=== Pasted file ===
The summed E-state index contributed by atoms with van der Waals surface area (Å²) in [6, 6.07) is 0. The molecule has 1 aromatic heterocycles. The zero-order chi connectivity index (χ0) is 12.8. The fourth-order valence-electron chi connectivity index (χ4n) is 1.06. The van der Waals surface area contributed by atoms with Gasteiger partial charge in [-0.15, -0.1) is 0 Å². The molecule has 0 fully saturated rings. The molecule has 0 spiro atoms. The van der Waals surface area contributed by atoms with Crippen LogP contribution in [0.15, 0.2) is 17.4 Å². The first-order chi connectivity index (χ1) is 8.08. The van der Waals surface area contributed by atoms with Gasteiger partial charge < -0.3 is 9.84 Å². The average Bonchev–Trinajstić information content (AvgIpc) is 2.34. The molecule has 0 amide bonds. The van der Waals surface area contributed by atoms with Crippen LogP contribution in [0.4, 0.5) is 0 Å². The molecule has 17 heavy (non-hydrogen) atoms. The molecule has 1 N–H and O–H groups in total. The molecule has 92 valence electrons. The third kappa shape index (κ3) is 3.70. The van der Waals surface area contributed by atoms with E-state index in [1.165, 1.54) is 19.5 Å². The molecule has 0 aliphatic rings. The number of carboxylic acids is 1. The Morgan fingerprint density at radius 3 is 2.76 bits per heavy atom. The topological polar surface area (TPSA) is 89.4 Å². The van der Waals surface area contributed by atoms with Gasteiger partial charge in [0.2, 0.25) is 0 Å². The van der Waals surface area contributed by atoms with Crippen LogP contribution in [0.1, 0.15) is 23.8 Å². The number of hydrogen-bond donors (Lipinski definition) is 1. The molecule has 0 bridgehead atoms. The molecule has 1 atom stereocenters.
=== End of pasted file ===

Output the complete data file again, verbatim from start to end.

The summed E-state index contributed by atoms with van der Waals surface area (Å²) in [6, 6.07) is 0. The molecule has 1 aromatic heterocycles. The zero-order chi connectivity index (χ0) is 12.8. The fourth-order valence-electron chi connectivity index (χ4n) is 1.06. The van der Waals surface area contributed by atoms with Gasteiger partial charge in [-0.15, -0.1) is 0 Å². The molecule has 0 fully saturated rings. The molecule has 0 spiro atoms. The van der Waals surface area contributed by atoms with Crippen LogP contribution in [0.15, 0.2) is 17.4 Å². The first-order chi connectivity index (χ1) is 8.08. The van der Waals surface area contributed by atoms with Gasteiger partial charge < -0.3 is 9.84 Å². The average Bonchev–Trinajstić information content (AvgIpc) is 2.34. The molecule has 0 amide bonds. The van der Waals surface area contributed by atoms with Crippen LogP contribution in [0.4, 0.5) is 0 Å². The molecule has 17 heavy (non-hydrogen) atoms. The molecule has 1 N–H and O–H groups in total. The molecule has 92 valence electrons. The third kappa shape index (κ3) is 3.70. The van der Waals surface area contributed by atoms with E-state index in [1.165, 1.54) is 19.5 Å². The molecule has 0 aliphatic rings. The number of carboxylic acids is 1. The Morgan fingerprint density at radius 3 is 2.76 bits per heavy atom. The topological polar surface area (TPSA) is 89.4 Å². The van der Waals surface area contributed by atoms with Gasteiger partial charge in [0.2, 0.25) is 0 Å². The van der Waals surface area contributed by atoms with Crippen LogP contribution in [0.1, 0.15) is 23.8 Å². The number of hydrogen-bond donors (Lipinski definition) is 1. The molecule has 0 bridgehead atoms. The molecule has 1 atom stereocenters.